Negative Emotions Regarding Never Deploying Are Related to Alcohol Misuse among Male, But Not Female, Reserve and Guard Soldiers

Newswise — Research shows that many soldiers who have never been deployed experience negative emotions such as feelings of guilt and decreased value, connectedness, andcamaraderie within their unit. Additional research shows that US Army Reserve/National Guard (USAR/NG) soldiers are athigh risk for alcohol misuse. This study examined whether emotions related to non-deployment among USAR/NG soldiers contributed to an increased risk of alcohol misuse.

Researchers used a subset of data from Operation: SAFETY (Soldiers And Families Excelling Through theYears), an ongoing study of USAR/NG soldiers funded by the National Institute on Drug Abuse and by the National Center for Advancing Translational Sciences.  This study examined at 174 never-deployed soldiers (N = 121 males, 53 females). Their analysis examined the relationship between non-deployment emotions, measured by the Non-Deployment Emotions Questionnaire, and a range of alcohol-use outcomes, measured by theAlcohol Use Disorders Identification Test and standard quantity and frequency questions.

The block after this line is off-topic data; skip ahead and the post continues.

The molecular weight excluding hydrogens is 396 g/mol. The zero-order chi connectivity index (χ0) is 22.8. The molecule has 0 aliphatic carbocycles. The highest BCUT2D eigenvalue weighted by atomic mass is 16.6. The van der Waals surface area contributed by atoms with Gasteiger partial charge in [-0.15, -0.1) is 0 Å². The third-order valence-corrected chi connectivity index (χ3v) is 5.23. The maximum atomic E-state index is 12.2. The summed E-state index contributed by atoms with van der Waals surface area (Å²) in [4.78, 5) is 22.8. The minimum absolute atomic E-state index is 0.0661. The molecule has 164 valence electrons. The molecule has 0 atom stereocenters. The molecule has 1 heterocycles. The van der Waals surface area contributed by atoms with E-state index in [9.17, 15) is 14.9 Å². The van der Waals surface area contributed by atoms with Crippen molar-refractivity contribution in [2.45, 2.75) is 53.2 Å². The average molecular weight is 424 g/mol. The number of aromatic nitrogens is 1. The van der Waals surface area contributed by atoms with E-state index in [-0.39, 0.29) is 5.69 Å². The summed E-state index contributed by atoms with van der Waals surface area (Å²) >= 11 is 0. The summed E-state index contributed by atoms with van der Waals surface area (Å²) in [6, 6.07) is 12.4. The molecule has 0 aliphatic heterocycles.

Results showed that a greater degree of non-deployment emotions – such as guilt, less value, less camaraderie, and less connectedness within their unit– were associated withgreater frequency and amount of alcohol drinking among never-deployed USAR/NG soldiers. Only male soldiers experienced a greater likelihood of alcohol problems when they had highly negative non-deployment emotions. There was no relationbetween non-deployment emotions and alcohol problems among female soldiers. The paper’s authors also noted that while never-deployed soldiers may be at as high risk for alcohol misuse as their deployed counterparts, they areless likely to be targeted for screening and intervention.